The Dream of the 90s is alive, sometimes even in Portland. And this being surf music, that 90's dream is of the 60's I guess. The Bomboras are back, Pollo Del Mar is back, Bradipos IV is possibly more active now than in the 90's, I'm getting ready to see The Volcanos at SG101, we've even been promised Langhorns. Satan's Pilgrims are perhaps the least surprising, leaving at least one album in each decade since and having been on a bit of a streak in the past five years. However, this project was a dream of the 90's that has finally found light today.
To turn a story that is told very well in the liner notes into something quick and boring, Thomas Lauderdale was enamored with Satan's Pilgrims when he first saw them in the 90's and wanted to get closer to them in some manner, so he suggested a collaboration on Gershwin's "Rhapsody in Blue". Lauderdale formed his own band Pink Martini, a band that I'll attempt to sum up as a jazz, classical, lounge, latin hybrid, but also toured with Satan's Pilgrims while he was working with an artist named Phranc (who happens to show up on the one vocal track on this). This idea of a collaboration album with his classical-ish piano melding with The Pilgrim's hefty force was in the works, but hit the backburner when Pink Martini took off. During the pandemic Lauderdale dusted these recordings off and reworked them to some extent, though sadly it wasn't ready before Pilgrims' guitarist Dave Busacker passed away. I would say this is the last LP with Dave Pilgrim in the lineup, but I've already made that mistake before.
This is certainly a different form of Pilgrims than we've been accustomed to. Were they not wearing capes, you might see coat tails; it's a bit of a fancier affair, less rough & tumble than usual. Sure, piano mingling with surf isn't THAT strange: The Chantays are one prominent example. But Thomas Lauderdale is at least 50% of what's happening here, and his playing style is active, attractive, and rarely just playing a supporting role. It's a true collaboration, with some songs being a bit more guitar focused, but the nature of the piano cuts through a bit. It's also the choice of songs, pulling from classical, jazz, exotica classics, that kind of give this a flavor more along the lines of one of those Wrecking Crew surf-adjacent records from back in the day rather than crude (and wonderful) teenage hormonal inventions. None of these are originals, though I wasn't familiar with all of them.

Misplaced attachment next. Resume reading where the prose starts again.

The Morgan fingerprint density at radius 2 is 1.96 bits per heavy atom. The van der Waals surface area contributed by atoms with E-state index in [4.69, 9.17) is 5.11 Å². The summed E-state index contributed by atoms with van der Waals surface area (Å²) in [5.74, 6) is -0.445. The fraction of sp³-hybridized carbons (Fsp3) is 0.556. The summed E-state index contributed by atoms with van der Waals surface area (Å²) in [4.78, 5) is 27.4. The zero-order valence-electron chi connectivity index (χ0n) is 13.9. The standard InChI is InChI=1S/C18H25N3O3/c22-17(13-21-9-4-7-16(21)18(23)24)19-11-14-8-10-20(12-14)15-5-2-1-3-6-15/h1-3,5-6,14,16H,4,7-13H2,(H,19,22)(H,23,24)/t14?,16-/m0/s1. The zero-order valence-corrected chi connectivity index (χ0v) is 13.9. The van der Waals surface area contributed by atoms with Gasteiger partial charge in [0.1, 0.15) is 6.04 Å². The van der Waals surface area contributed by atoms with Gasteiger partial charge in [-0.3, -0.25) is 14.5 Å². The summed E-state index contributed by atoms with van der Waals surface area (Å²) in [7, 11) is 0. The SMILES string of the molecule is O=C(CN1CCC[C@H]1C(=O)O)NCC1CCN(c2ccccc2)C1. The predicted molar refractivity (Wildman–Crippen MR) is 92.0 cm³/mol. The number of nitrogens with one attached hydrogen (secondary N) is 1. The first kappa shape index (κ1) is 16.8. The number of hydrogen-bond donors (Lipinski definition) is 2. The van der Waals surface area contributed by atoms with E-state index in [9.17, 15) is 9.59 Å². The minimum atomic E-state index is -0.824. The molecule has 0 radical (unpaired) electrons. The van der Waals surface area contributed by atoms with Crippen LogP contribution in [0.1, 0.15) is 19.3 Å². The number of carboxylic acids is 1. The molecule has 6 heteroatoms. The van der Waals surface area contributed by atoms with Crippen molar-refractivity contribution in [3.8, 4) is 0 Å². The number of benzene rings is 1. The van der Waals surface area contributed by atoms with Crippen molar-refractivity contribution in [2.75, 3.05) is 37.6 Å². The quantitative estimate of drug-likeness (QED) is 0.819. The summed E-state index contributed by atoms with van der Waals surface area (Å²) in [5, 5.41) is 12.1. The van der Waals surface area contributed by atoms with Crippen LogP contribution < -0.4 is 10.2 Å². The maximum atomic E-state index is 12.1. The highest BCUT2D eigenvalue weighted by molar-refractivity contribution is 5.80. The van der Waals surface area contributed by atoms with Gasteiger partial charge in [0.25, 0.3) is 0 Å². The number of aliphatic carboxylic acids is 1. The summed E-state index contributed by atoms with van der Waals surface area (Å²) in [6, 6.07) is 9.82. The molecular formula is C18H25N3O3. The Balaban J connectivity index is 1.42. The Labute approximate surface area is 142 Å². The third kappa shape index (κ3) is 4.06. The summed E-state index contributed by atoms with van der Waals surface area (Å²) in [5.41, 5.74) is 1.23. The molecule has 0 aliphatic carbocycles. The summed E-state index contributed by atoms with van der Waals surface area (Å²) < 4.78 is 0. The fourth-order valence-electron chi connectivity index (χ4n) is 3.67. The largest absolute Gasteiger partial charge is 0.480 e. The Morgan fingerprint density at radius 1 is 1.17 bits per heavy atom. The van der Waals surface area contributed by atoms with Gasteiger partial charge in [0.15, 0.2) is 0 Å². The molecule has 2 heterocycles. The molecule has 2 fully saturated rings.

"Rhapsody in Blue" is well justified as the intro track to the record. Once again, guitar takes melody, but Lauderdale's playing feels like flowers sprouting from the Pilgrims' vine, then the two play back-and-forth off of each other.
Malagueña is a track that makes sense to be included from both angles. I've heard surf versions of this song done plenty, but it's unquestionable that Lauderdale bumps up the drama a bit, as well as lends a little bit more of ballroom-friendly flair.
Probably the most high-energy track is "Out of this World", with an intimidating piano intro that splashes into action with frantic piano and bongo setting the rhythm for a guitar melody that is actually pretty simple, but has you on your toes for what might come next. While this whole album is a great listen, this is is one that really feels like it's taking advantage of both surf and piano sides of the project.
While most of the tracks in this are comfortable outside of rock & roll canon, The Fabulous Wailers' "Tall Cool One" does stick out a bit, and I can imagine it might be at the suggestion of Satan's Pilgrims, who have a history of celebrating PNW instro history. And of course, if you've got a piano player to work with, why wouldn't you take on one of most iconic piano intros in the genre?
Obviously I'm approaching this as a surf/Pilgrims fan. I don't know if I'd heard any Pink Martini prior to this record. To me, this whole thing is a pretty comfortable fit, and a really fresh and vibrant listen. It's surf enough that I can still approach it as a surf fan very easily. I wonder how Pink Martini fans hear it. I'd like to think that this has extra appeal to a wider set of ears, but I've only got the two on my head. And they loved this.
Available on vinyl, cd, and digital. I've actually been able to compare vinyl and CD packaging-wise, and they're mostly just different layouts of the same stuff. The biggest differences I could find were that the CD version had two extra pictures of Satan's Pilgrims and the vinyl appears to omit Lauderdale's list of Thanks.